Portugal offers eight different routes to a Golden Visa, beyond just real estate. You can also choose to invest in venture capital funds, arts and heritage projects, Portuguese entrepreneurship, or simply deposit 1 million euros into a Portuguese bank account.
After making your investment, you can apply for a five-year temporary residency permit, which takes you all the way to the point of being eligible for citizenship, without needing to renew along the way.
With the Golden Visa, you’re not required to live in Portugal, but you’ll need to spend at least two weeks every year in-country to maintain your residency status.
Healthcare in Portugal
Portugal has a publicly financed national health service (SNS), which offers coverage through its health centers across the country.
Coverage includes all care, apart from dentistry, and is available to all residents of Portugal. You’ll need to get a numéro de utente (health number) from your local health center.
Healthcare in Portugal is free for under 18s and over 65’s, otherwise it’s available at a lower rate. If you’re unfortunate enough to be hospitalized, medication administered during a procedure is free of charge.
Many people ask about the quality of Portuguese healthcare. It has improved greatly in recent years and is now ranked as the 13th best in Europe, beating Spain, Italy, Ireland and the UK.
If you need medical attention in Portugal, the first port of call is your local health center (centro de saúde). In an emergency, you can go to the emergency room at the closest hospital. The SNS also has a free 24/7 hotline available in English by calling 808242424.
For those who still prefer to opt for private health care, there are a variety of affordable options and plenty of private doctors in the country.
Banking in Portugal
Opening a bank account in Portugal is relatively straightforward. However, most Portuguese banks charge a fee just for owning the account.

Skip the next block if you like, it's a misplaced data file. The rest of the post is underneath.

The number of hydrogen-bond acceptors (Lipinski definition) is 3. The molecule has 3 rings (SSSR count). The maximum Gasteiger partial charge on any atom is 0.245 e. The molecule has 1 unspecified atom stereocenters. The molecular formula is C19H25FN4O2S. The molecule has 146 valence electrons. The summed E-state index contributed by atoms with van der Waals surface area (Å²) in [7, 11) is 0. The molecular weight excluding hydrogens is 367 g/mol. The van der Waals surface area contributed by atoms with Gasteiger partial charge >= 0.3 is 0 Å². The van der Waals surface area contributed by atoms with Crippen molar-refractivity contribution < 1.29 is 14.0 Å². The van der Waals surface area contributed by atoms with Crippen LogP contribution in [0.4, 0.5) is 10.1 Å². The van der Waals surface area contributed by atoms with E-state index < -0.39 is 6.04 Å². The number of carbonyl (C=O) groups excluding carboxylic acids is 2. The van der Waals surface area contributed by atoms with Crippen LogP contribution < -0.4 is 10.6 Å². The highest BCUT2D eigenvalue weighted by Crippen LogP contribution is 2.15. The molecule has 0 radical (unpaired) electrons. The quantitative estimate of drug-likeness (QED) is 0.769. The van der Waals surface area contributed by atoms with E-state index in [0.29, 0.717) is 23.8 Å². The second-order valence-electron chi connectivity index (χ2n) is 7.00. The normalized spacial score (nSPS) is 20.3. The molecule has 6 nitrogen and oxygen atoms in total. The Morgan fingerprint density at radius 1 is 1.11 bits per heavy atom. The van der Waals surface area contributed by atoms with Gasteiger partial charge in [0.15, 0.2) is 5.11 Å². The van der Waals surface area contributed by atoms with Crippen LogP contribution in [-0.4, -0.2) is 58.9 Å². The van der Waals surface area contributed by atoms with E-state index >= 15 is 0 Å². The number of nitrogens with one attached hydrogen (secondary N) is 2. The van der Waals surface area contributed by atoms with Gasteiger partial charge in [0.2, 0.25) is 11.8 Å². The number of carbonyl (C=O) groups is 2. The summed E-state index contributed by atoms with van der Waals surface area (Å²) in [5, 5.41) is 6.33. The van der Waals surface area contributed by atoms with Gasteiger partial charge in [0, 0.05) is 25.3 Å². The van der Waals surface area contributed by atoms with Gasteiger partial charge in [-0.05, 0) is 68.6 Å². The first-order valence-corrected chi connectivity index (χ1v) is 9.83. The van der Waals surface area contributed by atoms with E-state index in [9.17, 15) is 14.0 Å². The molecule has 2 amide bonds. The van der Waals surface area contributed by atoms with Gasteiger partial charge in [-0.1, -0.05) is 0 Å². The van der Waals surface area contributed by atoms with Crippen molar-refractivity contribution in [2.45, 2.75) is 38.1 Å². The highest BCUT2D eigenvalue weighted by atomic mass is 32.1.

Many foreigners choose ActivoBank because it doesn’t charge a fee to maintain the account. It also offers good customer support in English.
To open an account with ActivoBank, you’ll need a NIF (Portuguese tax number), plus your passport, proof of address and proof of income. If you’re the director of an overseas limited company and don’t have pay slips, you can show your tax returns instead.
Having a Portuguese bank account is necessary for certain aspects of life in Portugal, such as getting the D7 visa. A Portuguese bank card also gives you access to Portugal’s MBWay/Multibanco internal banking system. This can be especially useful in smaller establishments that may not accept foreign cards.
But otherwise, I don’t necessarily recommend using ActivoBank as your main bank account in Portugal. N26 is a much better option. It’s free to use and maintain, offers a wider set of features, has a better mobile app, and can be used worldwide.
I use the free N26 account as my primary euro bank account here in Portugal, keeping most of my money there. I then keep my ActivoBank card as backup for use in places that only accept Portuguese cards.
Living in Portugal
Many new arrivals in Portugal opt to live in Lisbon, but there are plenty of other options in the country, which may be a better fit for you.
Portugal’s second city Porto is scenic, historic and more affordable than Lisbon, but some may find the rainy northern Portuguese weather less appealing.
There are plenty of nice towns that are affordable and within easy reach of Lisbon by car. Sintra is popular, as well as Setúbal, Ericeira and Costa da Caparica. If you want to stay close to Lisbon while avoiding its inflated property prices, one of these could be a good choice.
The southern Algarve region is a popular destination for immigration, particularly from the UK and Germany. It’s one of the warmest regions of Portugal, with plenty of sandy beaches.
Then there’s Madeira, one of Portugal’s lesser known but rapidly up-and-coming gems. Situated far out in the Atlantic Ocean, almost 1000 km from Lisbon, Madeira offers year-round mild weather, tropical flora and extensive outdoor activities.
The island is well connected to mainland Portugal, with around 18 flights per day from Funchal to Lisbon and many others to Porto and Faro. Residents of Madeira can take advantage of substantial discounts on mainland flight tickets, with prices capped at €80 return.
Explore Madeira here, via live webcams all around the island.